She was pleasantly surprised by some of the options available in the warehouse where donated food is stored. But whole grain pasta sat unused on a shelf while the white pasta was scooped up.
“If something’s going to be wasted, it should not be fresh vegetables, it should be pie,” she said.
So her lessons with the kitchen crew also include instructions for “shopping” at the warehouse: “If there’s brown rice there and white rice, we need to grab all the brown rice we can.”
Familiarity is another hurdle. Frazier’s warehouse expedition uncovered less common ingredients such as wheat germ and quinoa. She scooped them up and went back to the Rescue Mission and cooked.
The mens’ response: “OK, this isn’t as weird as we thought.”
The average stay at the Rescue Mission is about two months. When Frazier goes back for another lesson, to follow up on a class from a previous month, she might be teaching a whole new group.
“They have to serve 170 people every meal, with constantly rotating staff and recovery food,” she said.
But the challenges aren’t stopping her. She’s looking for every hole in the system and finding a way to patch it.
Need more fresh vegetables and herbs? The mission won a grant from Gardening for Good and planted raised garden beds.
Now, fresh basil, dill, and thyme are swaying in the sunshine just outside the Rescue Mission, along with the leafy green promises of all sorts of vegetables.
Looking over the beds, Frazier wondered aloud about bringing in someone from Furman’s farm to teach the men about composting and protecting the plants from pests.
Want more whole grain bread instead of white? Frazier rode along on a Loaves & Fishes route to see what the food rescue organization picks up and how more healthful food could be directed to the Rescue Mission.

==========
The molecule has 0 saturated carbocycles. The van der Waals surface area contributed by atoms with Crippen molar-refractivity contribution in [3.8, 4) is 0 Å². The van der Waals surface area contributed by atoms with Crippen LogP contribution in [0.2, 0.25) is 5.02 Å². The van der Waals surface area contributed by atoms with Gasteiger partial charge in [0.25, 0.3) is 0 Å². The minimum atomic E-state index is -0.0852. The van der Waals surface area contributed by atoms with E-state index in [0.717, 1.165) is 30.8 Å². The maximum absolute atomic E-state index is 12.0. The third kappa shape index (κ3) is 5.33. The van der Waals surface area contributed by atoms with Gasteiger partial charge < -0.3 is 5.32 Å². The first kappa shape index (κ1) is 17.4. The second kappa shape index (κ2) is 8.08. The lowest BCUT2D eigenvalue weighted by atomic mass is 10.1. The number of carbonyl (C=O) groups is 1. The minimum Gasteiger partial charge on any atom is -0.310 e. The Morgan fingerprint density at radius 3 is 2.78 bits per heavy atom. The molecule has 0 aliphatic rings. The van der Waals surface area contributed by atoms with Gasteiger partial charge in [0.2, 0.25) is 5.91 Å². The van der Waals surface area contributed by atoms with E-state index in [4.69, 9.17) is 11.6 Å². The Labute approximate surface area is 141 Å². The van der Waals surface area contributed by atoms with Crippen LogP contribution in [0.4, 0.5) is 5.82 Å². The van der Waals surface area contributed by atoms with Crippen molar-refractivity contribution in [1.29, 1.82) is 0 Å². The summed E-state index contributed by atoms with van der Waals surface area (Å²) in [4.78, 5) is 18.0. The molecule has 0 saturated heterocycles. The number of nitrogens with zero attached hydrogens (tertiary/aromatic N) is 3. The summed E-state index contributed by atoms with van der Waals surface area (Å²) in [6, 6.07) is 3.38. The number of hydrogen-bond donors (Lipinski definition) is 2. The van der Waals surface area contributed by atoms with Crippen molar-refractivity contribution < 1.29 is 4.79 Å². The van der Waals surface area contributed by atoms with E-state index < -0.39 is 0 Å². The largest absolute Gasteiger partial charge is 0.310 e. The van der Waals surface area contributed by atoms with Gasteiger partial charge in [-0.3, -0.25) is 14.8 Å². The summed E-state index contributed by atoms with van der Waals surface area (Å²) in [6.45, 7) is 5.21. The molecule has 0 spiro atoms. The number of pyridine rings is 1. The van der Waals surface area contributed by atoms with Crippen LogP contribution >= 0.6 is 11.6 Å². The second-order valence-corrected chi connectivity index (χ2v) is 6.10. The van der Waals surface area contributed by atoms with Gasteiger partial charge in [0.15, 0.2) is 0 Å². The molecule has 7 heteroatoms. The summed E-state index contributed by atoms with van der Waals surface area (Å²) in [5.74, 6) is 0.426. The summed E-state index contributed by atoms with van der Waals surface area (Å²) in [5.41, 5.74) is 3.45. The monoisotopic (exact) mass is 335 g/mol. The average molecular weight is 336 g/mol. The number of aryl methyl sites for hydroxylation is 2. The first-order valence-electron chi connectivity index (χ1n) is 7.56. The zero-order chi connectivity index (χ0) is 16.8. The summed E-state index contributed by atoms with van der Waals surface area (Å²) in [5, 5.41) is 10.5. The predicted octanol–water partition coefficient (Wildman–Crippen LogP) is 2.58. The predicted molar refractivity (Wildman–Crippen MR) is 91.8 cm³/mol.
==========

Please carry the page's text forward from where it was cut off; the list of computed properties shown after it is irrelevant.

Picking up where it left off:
“We’re trying to figure out all the holes here and how we can make this work,” she said.
On Monday, Frazier will meet with Paulette Dunn, Loaves and Fishes executive director, and her Furman student intern. When Dunn heard about Frazier’s pilot work with the Miracle Hill Rescue Mission, she wanted to expand the work to the other 92 facilities that they deliver food to. From her perspective, no one in the community is currently meeting the needs of the “end users.” Loaves and Fishes recovers and delivers food to the hungry, but no one is assisting the shelters who are preparing it or the individuals who use these foods at home. They need basic nutrition education, culinary skills, and tools to help them be resourceful.
“We hope to involve students as we expand,” Frazier said. “We may model our efforts after the FIT Rx program that has been incredibly successful. In that program, I train HSC majors about the foundations of exercise assessment and prescription, and they earn internship credit for implementing those principles as they design exercise programs for faculty and staff to improve health outcomes.”
Administering the FUEL program to all of the Loaves and Fishes facilities will be a great undertaking, but Frazier welcomes the challenge.
“We would need an army of volunteers to be able to help all of these organizations,” she said. “Fortunately, we have over 250 health sciences majors, many of whom are eager to get out in the community to make a difference.”
Learn more about Furman Health Sciences.